Several Filipinos we met with throughout our trip spoke about the importance of family in their culture. Whether it was children in indigenous communities not moving away because of family ties or a reference to family ties being stronger than other identities – like political party, religious affiliation, or nationality.
Everyone we met also talked about the traffic. Metro-Manila’s roadways are crowded with cars, trucks, jeepneys, motorbikes, and pedestrians. Traveling a few miles can regularly take hours. So our group spent a good amount of time in our van, and, as a newcomer to the Philippines, I found this to be a vantage point for exploring the beauty of Manila and its residents. Several images I captured throughout our trip came from our van window. Here are just a few.
We had the chance to advance the conversation about Metro-Manila beyond traffic when we met with Vice Mayor Joy of Quezon City (the neighboring city of Manila). Her team walked us through their current initiatives in housing, disaster response and waste management. Each also spoke about the challenges of their work in a ever-growing city with a large population living in sub-standard housing. I will note that listening to a city official discuss disaster management for earthquakes, volcanoes, and typhoons that all threaten the location where you are meeting is a fairly nerve-wracking experience, and one that will quickly make you appreciate the challenges these leaders face in protecting their population (I’ll stick with the snowstorms of the Northeast instead).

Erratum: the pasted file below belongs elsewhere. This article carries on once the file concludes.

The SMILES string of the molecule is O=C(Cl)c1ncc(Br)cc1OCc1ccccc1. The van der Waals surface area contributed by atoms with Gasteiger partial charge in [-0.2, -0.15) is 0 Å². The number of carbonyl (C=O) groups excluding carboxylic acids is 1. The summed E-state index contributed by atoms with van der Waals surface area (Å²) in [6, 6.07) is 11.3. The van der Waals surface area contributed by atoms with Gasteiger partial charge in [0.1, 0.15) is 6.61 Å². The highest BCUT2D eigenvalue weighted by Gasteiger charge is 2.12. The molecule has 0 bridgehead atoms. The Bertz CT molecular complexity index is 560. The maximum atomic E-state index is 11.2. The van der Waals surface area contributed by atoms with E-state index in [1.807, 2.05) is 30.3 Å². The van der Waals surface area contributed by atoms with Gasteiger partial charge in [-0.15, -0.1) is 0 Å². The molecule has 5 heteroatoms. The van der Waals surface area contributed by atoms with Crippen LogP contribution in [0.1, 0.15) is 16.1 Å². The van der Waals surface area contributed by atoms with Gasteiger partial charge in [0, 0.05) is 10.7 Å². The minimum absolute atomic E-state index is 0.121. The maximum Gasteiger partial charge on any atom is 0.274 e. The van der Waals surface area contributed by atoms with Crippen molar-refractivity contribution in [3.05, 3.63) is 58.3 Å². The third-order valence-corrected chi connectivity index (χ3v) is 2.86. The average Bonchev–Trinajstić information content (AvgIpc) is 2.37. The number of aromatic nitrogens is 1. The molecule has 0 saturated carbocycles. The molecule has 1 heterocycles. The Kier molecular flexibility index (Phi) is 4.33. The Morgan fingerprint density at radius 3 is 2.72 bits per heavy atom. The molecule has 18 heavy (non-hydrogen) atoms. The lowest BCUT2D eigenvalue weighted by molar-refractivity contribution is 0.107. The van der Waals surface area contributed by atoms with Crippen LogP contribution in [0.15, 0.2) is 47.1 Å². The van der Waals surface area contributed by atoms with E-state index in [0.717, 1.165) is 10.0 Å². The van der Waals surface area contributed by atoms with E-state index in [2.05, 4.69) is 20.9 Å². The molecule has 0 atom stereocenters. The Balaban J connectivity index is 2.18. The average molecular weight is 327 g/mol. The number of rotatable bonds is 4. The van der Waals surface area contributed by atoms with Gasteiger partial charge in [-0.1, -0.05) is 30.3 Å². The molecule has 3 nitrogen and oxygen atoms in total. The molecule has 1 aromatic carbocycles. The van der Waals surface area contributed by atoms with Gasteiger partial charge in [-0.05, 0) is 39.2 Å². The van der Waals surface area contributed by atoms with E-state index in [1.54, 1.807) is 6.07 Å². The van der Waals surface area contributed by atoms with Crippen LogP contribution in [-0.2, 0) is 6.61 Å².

Later that evening, we had a really amazing opportunity to visit with several colleagues of the late President Cory Aquino (wife of Ninoy Aquino) in her childhood home. Several staff from the Aquino foundation also joined us for dinner and conversation. The group talked about the perseverance and decision-making of Cory Aquino and their on continued commitment to a better Philippines. The entire conversation was moving, and it was capped off by a beautiful performance from two of the younger staff members from the foundation. Even Philip joined in on the singing after a lot of group prodding and we luckily have photographs to prove it.
We also discovered that teenagers in the Philippines regularly carry around a really long stick that holds a camera phone far enough way from you to take a high quality “selfie.” At first, we didn’t understand what the groups of girls were doing holding a large stick out in front of them, but eventually we figured out they were taking group selfies with them. Of course, we needed one. So on our free day, Sean made the sacrifice and got one for the group (read himself). We then found endless opportunities to use it throughout the rest of the trip.
We also got to try “halo-halo” or mix-mix on our free day. Halo-halo takes shaved ice, sweetended condensed milk, some sort of jello, syrups, ice cream, and even fruits or red beans and mixes them all together in a sort of bizarre milkshake. Yes.
The next day we hopped on an airplane and headed south for 3 days in Culion. More to come on the island’s beautiful beaches, immeasurable hospitality, and snorkeling over a Japanese war ship.